That was a sentiment several council members echoed for residential customers. The impact played a role in the council committee recommending fee hikes over several years for gas and electric rates instead of all at once.

Council member Patrice Robinson said she wants the electric rate increase to go toward a more reliable system that isn’t prone to sudden outages, which she counts as the subject of most of the complaints she gets about MLGW.

She said customers can negate the impact of the rate hikes.

“If you can’t afford $4.42 a month,” Robinson said, referring to the first-year average residential increase of all three rate hikes combined – “you can cut back on kilowatt hours ... or you can not buy half an order of hot wings or you can save not going to McDonald’s once a month.”

“Oh, come on,” council member Janis Fullilove replied.

Meanwhile, as expected, council members delayed a vote Tuesday on a proposed expansion of a Frayser landfill for construction material until Dec. 19, its last meeting of the year. Councilman Frank Colvett said Memphis Wrecking, the company seeking the expansion of the landfill onto land next to Whitney Achievement Elementary School, is seeking alternative sites and might drop the proposal if it finds another location.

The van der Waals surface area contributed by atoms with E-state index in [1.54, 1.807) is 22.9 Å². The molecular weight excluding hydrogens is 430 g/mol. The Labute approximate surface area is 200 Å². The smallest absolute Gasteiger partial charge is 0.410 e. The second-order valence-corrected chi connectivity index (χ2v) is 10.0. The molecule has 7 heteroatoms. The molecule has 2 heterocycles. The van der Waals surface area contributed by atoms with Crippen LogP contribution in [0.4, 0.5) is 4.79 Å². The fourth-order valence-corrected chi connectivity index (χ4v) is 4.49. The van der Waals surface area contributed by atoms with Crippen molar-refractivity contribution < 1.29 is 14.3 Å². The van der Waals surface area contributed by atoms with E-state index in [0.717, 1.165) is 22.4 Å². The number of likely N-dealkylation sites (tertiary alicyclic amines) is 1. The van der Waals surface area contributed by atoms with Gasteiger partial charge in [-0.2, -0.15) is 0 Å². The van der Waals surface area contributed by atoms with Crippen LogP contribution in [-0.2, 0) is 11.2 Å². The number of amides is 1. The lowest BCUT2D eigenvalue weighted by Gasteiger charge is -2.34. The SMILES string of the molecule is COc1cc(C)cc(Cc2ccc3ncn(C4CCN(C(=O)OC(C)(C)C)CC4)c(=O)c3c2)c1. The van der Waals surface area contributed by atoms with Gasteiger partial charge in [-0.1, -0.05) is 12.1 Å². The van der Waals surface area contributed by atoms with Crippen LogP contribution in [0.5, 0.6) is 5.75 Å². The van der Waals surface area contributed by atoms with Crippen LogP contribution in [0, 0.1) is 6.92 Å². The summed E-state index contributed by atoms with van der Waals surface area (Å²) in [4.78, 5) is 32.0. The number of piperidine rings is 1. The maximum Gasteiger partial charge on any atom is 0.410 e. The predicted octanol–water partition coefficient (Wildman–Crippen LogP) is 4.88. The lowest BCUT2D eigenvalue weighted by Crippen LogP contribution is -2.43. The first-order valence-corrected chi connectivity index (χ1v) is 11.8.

– Bill Dries

U of M Expands Toy Drive This Holiday Season

The University of Memphis athletics department has announced that the annual Tiger Toy Drive will be expanded to include partnerships with the city of Memphis, CW30 and iHeart Radio.

The partnership with Mayor Jim Strickland and the city of Memphis has been a long-standing effort to provide toys for those in need in the Memphis area. However, this year, the Tigers welcome two community leaders to help in the drive: CW30 and iHeart Radio.

The Tiger Toy Drive will be Dec. 9-20, with all collected toys being handed out to local families on Dec. 22. The community is encouraged to participate in this toy drive by dropping off new, unopened toys at the Tigers ticket office on Normal Street during regular business hours, Monday through Friday from 8:30 a.m. to 4:30 p.m.